There is even the possibility of a new Cold War with the US, due to the unfeasibility of the US maintaining the dominant role in the Asia-Pacific it has had for decades, and a burgeoning military buildup.[18] Trump’s stated desire to revitalize American nuclear capabilities has already prompted a response from Xi to modernize China’s air, sea, space and cyber weapons.[19] Xi appears to view the US as a superpower in decline, and he believes China’s leadership in the region is necessary to fill the forming vacuum.[20] As for the Trump administration’s opinion on the amendment, Sarah Huckabee Sanders stated, “I believe that’s a decision for China to make about what’s best for their country.”[21] Although Trump has shown a lack of interest in global institutions and is apparently unconcerned with Xi’s power grab, he is still interested in maintaining military dominance in the region, setting up the possibility of serious conflict.[22]

While it is impossible to predict what the effects of Xi’s power grab will be, it is clear that the rest of the world has misread his ambitions.[23] During his rise to the presidency in 2013, many commentators predicted that China’s growing economic prosperity and openness would translate to political openness and democracy.[24] Xi has now provided ample evidence that this line of thinking was misguided. In contrast, it would appear that China is poised to transition to greater authoritarian rule, with a vast amount of power concentrated in one man.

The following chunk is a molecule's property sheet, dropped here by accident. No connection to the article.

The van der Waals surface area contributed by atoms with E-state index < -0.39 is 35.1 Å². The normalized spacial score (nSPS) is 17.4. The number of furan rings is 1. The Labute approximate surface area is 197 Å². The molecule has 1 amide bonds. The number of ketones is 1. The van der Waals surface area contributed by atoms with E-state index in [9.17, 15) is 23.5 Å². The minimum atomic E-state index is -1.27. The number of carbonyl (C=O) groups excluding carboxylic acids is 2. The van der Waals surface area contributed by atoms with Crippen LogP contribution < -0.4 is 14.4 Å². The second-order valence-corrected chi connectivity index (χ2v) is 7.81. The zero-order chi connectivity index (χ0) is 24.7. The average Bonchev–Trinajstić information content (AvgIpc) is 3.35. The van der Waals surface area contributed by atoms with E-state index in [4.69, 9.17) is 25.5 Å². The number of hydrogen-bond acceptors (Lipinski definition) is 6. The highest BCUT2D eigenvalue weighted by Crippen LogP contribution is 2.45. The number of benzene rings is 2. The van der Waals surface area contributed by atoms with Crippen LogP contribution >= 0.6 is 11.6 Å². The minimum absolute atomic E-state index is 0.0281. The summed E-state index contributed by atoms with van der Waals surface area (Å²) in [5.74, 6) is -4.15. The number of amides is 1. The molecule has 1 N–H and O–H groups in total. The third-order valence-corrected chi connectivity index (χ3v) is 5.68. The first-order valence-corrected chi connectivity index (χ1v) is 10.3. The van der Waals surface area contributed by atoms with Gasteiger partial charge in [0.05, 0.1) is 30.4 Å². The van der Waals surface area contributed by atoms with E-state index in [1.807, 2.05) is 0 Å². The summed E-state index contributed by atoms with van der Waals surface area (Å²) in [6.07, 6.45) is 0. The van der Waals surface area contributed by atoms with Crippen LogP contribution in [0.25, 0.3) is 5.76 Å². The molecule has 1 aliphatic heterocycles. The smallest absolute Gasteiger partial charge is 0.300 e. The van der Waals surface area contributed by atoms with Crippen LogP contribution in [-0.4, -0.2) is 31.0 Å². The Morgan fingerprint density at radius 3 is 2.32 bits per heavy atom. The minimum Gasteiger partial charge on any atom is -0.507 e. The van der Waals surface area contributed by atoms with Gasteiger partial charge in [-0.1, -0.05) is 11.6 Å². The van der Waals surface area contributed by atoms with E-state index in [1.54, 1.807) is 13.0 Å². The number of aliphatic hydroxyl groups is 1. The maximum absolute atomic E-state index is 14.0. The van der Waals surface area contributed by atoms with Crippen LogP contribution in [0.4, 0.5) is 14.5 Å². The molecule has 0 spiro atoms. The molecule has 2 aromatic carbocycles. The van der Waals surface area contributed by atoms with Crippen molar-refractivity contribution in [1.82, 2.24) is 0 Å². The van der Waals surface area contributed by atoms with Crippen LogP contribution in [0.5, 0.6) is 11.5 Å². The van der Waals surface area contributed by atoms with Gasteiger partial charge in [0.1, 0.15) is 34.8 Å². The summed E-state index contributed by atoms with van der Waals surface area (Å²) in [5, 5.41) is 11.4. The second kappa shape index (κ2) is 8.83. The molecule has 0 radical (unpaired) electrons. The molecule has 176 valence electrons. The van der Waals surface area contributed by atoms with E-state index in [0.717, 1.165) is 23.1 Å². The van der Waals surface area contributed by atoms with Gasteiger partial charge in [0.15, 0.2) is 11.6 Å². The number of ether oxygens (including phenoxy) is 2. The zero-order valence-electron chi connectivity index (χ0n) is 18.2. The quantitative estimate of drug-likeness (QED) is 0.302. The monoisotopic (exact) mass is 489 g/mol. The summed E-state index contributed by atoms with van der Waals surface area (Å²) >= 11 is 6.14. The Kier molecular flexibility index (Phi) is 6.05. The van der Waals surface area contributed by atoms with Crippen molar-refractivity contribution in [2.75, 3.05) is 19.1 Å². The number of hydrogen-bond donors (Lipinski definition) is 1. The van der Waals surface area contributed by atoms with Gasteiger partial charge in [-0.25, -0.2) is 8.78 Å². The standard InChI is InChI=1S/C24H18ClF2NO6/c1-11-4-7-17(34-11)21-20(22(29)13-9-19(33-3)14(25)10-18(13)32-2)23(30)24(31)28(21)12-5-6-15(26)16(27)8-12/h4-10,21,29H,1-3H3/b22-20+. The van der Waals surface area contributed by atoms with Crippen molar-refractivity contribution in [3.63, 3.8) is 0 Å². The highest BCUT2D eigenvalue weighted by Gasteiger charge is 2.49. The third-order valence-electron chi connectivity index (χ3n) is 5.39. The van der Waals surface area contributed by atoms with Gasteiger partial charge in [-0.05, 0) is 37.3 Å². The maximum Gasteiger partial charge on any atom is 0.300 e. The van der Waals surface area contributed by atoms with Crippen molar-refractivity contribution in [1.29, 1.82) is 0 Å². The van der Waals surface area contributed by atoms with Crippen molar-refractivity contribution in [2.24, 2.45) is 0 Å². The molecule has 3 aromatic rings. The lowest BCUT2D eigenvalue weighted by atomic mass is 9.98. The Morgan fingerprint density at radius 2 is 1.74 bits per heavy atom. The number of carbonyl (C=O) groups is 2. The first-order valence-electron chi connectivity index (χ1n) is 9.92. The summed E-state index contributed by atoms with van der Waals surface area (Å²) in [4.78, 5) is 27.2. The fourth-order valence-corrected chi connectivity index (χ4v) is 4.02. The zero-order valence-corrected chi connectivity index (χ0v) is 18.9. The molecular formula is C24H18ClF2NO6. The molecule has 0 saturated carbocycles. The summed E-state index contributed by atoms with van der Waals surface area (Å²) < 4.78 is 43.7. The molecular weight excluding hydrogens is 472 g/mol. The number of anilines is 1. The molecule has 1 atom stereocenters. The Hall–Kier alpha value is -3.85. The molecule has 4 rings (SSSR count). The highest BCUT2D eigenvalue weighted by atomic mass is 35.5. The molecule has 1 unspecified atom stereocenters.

[1] Chris Buckley & Keith Bradsher, China Moves to Let Xi Stay in Power by Abolishing Term Limit, N.Y. Times (Feb. 25, 2018), https://www.nytimes.com/2018/02/25/world/asia/china-xi-jinping.html.

[2] China’s Xi Jinping: Extending President’s Rule Would Be Farce, Says Critic, BBC News (Feb. 27, 2018), http://www.bbc.com/news/world-asia-china-43212839.

[3] Chris Buckley, Xi Jinping Thought Explained: A New Ideology for a New Era, N.Y. Times (Feb. 26, 2018), https://www.nytimes.com/2018/02/26/world/asia/xi-jinping-thought-explained-a-new-ideology-for-a-new-era.html.

[4] Buckley, supra note 1.

[5] Xi Term Limit Proposal Sparks Rare Public Dissent in China, AP News (Feb. 28, 2018), https://apnews.com/3abb380a71614cd7bf291a85dda9eebe.

[6] Id.

[7] Id.

[8] Id.

[9] Ben Blanchard & Michael Martina, China Pushes Back Against Criticism of Plan for Xi to Stay in Power, Reuters (Feb. 25, 2018), https://www.reuters.com/article/us-china-politics/china-pushes-back-against-criticism-of-plan-for-xi-to-stay-in-power-idUSKCN1GA040.

[10] Supra note 5.

[11] Stephen Collinson & Zachary Cohen, Trump Should Not Ignore Xi’s Power Grab in China, CNN (Feb. 27, 2018), https://www.cnn.com/2018/02/27/politics/trump-china-challenge-xi-jinping-president/index.html.

[12] Id.

[13] Ben Bland, Taiwan and HK Fear China’s Harder Line After Xi Jinping Power Play, Financial Times (Feb. 27, 2018), https://www.ft.com/content/c577bb4a-1b94-11e8-aaca-4574d7dabfb6.

[14] Id.

[15] Id.

[16] Id.

[17] Id.

[18] Jane Perlez, Xi Jinping Extends Power, and China Braces for a New Cold War, N.Y. Times (Feb. 27, 2018), https://www.nytimes.com/2018/02/27/world/asia/xi-jinping-china-new-cold-war.html.

[19] Id.

[20] Id.

[21] Steven Lee Myers, With Xi’s Power Grab, China Joins New Era of Strongment, N.Y. Times (Feb. 26, 2018), https://www.nytimes.com/2018/02/26/world/asia/china-xi-jinping-authoritarianism.html.

[22] Id.

[23] Isaac Fish, The Myth of Kinder, Gentler Xi Jinping, The Atlantic (Feb. 27, 2018), https://www.theatlantic.com/international/archive/2018/02/xi-jinping-authoritarianism-china/554375/.

[24] Id.


Online Editor: Christopher Linnen